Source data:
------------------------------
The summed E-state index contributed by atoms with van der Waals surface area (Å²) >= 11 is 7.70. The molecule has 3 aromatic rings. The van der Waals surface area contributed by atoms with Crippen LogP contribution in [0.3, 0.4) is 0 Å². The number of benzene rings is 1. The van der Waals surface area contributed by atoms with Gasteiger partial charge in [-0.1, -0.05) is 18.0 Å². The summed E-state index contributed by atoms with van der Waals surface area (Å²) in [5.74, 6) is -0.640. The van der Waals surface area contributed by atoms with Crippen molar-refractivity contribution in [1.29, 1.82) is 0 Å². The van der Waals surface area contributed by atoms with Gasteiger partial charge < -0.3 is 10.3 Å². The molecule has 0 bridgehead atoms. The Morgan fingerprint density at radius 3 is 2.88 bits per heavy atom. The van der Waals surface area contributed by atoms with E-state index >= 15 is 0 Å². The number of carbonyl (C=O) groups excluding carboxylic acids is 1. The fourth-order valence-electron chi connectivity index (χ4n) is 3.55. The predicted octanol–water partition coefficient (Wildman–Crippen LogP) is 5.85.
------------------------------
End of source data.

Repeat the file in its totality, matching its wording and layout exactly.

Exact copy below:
The summed E-state index contributed by atoms with van der Waals surface area (Å²) >= 11 is 7.70. The molecule has 3 aromatic rings. The van der Waals surface area contributed by atoms with Crippen LogP contribution in [0.3, 0.4) is 0 Å². The number of benzene rings is 1. The van der Waals surface area contributed by atoms with Gasteiger partial charge in [-0.1, -0.05) is 18.0 Å². The summed E-state index contributed by atoms with van der Waals surface area (Å²) in [5.74, 6) is -0.640. The van der Waals surface area contributed by atoms with Crippen molar-refractivity contribution in [1.29, 1.82) is 0 Å². The van der Waals surface area contributed by atoms with Gasteiger partial charge < -0.3 is 10.3 Å². The molecule has 0 bridgehead atoms. The Morgan fingerprint density at radius 3 is 2.88 bits per heavy atom. The van der Waals surface area contributed by atoms with E-state index >= 15 is 0 Å². The number of carbonyl (C=O) groups excluding carboxylic acids is 1. The fourth-order valence-electron chi connectivity index (χ4n) is 3.55. The predicted octanol–water partition coefficient (Wildman–Crippen LogP) is 5.85.